"White people in this country are so alienated from their own lives and so hungry for some sort of real life that they’ll grasp at any straw to save themselves. But high tech society has given them a taste for the "quick fix". They want their spirituality prepackaged in such a way as to provide instant insight, the more sensational and preposterous the better. They’ll pay big bucks to anybody dishonest enough to offer them spiritual salvation after reading the right book or sitting still for the right fifteen minute session. And, of course, this opens them up to every kind of mercenary hustler imaginable. It’s all very pathetic, really."

Oren Lyons (traditional Chief of the Onondaga Nation)

"Non-Indians have become so used to all this hype on the part of impostors and liars that when a real Indian spiritual leader tries to offer them useful advice, he is rejected. He isn’t "Indian" enough for all these non-Indian experts on Indian religion. Now, this is not only degrading to Indian people, it’s downright delusional behavior on the part of the instant experts who think they’ve got all the answers before they even hear the questions….The bottom line here is that we have more need for intercultural respect today than at any other time in human history. And nothing blocks respect and communication faster and more effectively than delusions by one party about another. We’ve got real problems today, tremendous problems, problems which threaten the survival of the planet. Indians and non-Indians must confront these problems together, and this means we must have honest dialogue, but this dialogue is impossible so long as non-Indians remain deluded about things as basic as Indian spirituality."

Janet McCloud (longtime fishing rights activist and elder of Nisqually Nation):

"First they came to take our land and water, then our fish and game. Then they want our religions as well. All of a sudden, we have a lot of unscrupulous idiots running around saying they’re medicine people. And they’ll sell you a sweat lodge ceremony for fifty bucks. It’s not only wrong, it’s obscene. Indians don’t sell their spirituality to anybody, for any price. This is just another in a very long series of thefts from Indian people and, in some ways, this is the worst one yet….These people run off to reservations acting all lost and hopeless, really pathetic. So, some elder is nice enough, considerate enough to be kind to them, and how do these people repay this generosity? After fifteen minutes with a spiritual leader, they consider themselves, "certified" medicine people, and they run amok, "spreading the word" - for a fee.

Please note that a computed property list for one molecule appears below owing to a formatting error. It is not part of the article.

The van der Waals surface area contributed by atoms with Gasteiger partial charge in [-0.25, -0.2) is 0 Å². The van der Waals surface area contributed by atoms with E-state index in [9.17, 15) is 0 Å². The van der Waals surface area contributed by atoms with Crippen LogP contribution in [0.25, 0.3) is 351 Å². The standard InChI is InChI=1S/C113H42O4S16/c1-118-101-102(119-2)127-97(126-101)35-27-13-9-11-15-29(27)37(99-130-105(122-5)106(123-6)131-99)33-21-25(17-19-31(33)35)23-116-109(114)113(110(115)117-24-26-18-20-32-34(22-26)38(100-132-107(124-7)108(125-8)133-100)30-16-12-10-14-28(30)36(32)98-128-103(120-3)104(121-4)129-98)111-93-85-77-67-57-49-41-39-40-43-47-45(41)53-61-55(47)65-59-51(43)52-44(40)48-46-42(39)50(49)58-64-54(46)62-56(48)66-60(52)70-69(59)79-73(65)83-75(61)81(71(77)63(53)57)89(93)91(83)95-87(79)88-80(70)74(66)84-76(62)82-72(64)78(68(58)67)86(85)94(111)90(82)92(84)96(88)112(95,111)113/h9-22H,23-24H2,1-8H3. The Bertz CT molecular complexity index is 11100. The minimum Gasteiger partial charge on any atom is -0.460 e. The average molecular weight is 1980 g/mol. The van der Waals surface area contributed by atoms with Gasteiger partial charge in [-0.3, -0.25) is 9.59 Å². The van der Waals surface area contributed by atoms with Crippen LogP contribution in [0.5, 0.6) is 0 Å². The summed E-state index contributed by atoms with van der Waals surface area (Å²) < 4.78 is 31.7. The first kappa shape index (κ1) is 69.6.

Some of them even proclaim themselves to be "official spiritual representatives" of various Indian peoples. I’m talking about people like Dyhani Ywahoo and Lynn Andrews. It’s absolutely disgusting….We’ve also got Indians who are doing these things. We’ve got our Sun Bears and our Wallace Black Elks and others who’d sell their own mother if they thought it would turn a quick buck. What they’re selling isn’t theirs to sell, and they know it. They’re thieves and sell-outs, and they know that too. That’s why you never see them around Indian people anymore. When we have our traditional meetings and gatherings, you never see the Sun Bears and those sorts showing up."

The late Matthew King (Oglala spiritual elder):

"Each part of our religion has its power and its purpose. Each people has their own ways. You cannot mix these ways, because each people’s ways are balanced. Destroying balance is a disrespect and very dangerous. This is why it’s forbidden….Many things are forbidden in our religion. The forbidden things are acts of disrespect, things must be learned, and the learning is very difficult. This is why there are very few real "medicinemen" among us; only a few are chosen. For someone who has not learned how our balance is maintained--to pretend to be a medicine man is very, very dangerous. It’s a big disrespect to the powers and can cause great harm to whoever is doing it, to those he claims to be teaching, to nature, to everything. It is very bad."

IV. Reactions to Florinda Donner
[From Linda Zoontjens]

Florinda Donner has been singled out for opprobrium. In the July13, 1996, issue of The Deseret News (Salt Lake City), an article noted that Native Americans resent thievery of native traditions by the likes of people like Florinda Donner, Lynn Andrews, etc. Donner was also mentioned in Psychology Today as one of the people Native Americans don't like because they are tired of being ripped off by "white shamans and plastic medicine men."